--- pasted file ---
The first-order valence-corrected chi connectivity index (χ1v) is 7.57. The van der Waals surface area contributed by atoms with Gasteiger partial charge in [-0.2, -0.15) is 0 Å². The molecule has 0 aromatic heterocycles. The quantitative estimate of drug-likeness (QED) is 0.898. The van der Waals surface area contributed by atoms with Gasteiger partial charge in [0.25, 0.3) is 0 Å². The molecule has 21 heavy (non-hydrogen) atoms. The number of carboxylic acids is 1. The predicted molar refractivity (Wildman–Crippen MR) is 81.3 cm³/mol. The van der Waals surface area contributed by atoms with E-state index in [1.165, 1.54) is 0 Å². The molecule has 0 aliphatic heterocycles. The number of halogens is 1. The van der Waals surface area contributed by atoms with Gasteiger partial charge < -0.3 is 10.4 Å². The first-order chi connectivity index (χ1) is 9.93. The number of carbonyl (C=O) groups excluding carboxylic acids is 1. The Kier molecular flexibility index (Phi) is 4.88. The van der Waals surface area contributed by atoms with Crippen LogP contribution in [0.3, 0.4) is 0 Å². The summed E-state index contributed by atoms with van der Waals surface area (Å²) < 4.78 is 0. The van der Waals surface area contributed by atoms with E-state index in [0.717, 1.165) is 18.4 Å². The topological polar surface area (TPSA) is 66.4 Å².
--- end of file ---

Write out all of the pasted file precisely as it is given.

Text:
The first-order valence-corrected chi connectivity index (χ1v) is 7.57. The van der Waals surface area contributed by atoms with Gasteiger partial charge in [-0.2, -0.15) is 0 Å². The molecule has 0 aromatic heterocycles. The quantitative estimate of drug-likeness (QED) is 0.898. The van der Waals surface area contributed by atoms with Gasteiger partial charge in [0.25, 0.3) is 0 Å². The molecule has 21 heavy (non-hydrogen) atoms. The number of carboxylic acids is 1. The predicted molar refractivity (Wildman–Crippen MR) is 81.3 cm³/mol. The van der Waals surface area contributed by atoms with E-state index in [1.165, 1.54) is 0 Å². The molecule has 0 aliphatic heterocycles. The number of halogens is 1. The van der Waals surface area contributed by atoms with Gasteiger partial charge < -0.3 is 10.4 Å². The first-order chi connectivity index (χ1) is 9.93. The number of carbonyl (C=O) groups excluding carboxylic acids is 1. The Kier molecular flexibility index (Phi) is 4.88. The van der Waals surface area contributed by atoms with Crippen LogP contribution in [0.3, 0.4) is 0 Å². The summed E-state index contributed by atoms with van der Waals surface area (Å²) < 4.78 is 0. The van der Waals surface area contributed by atoms with E-state index in [0.717, 1.165) is 18.4 Å². The topological polar surface area (TPSA) is 66.4 Å².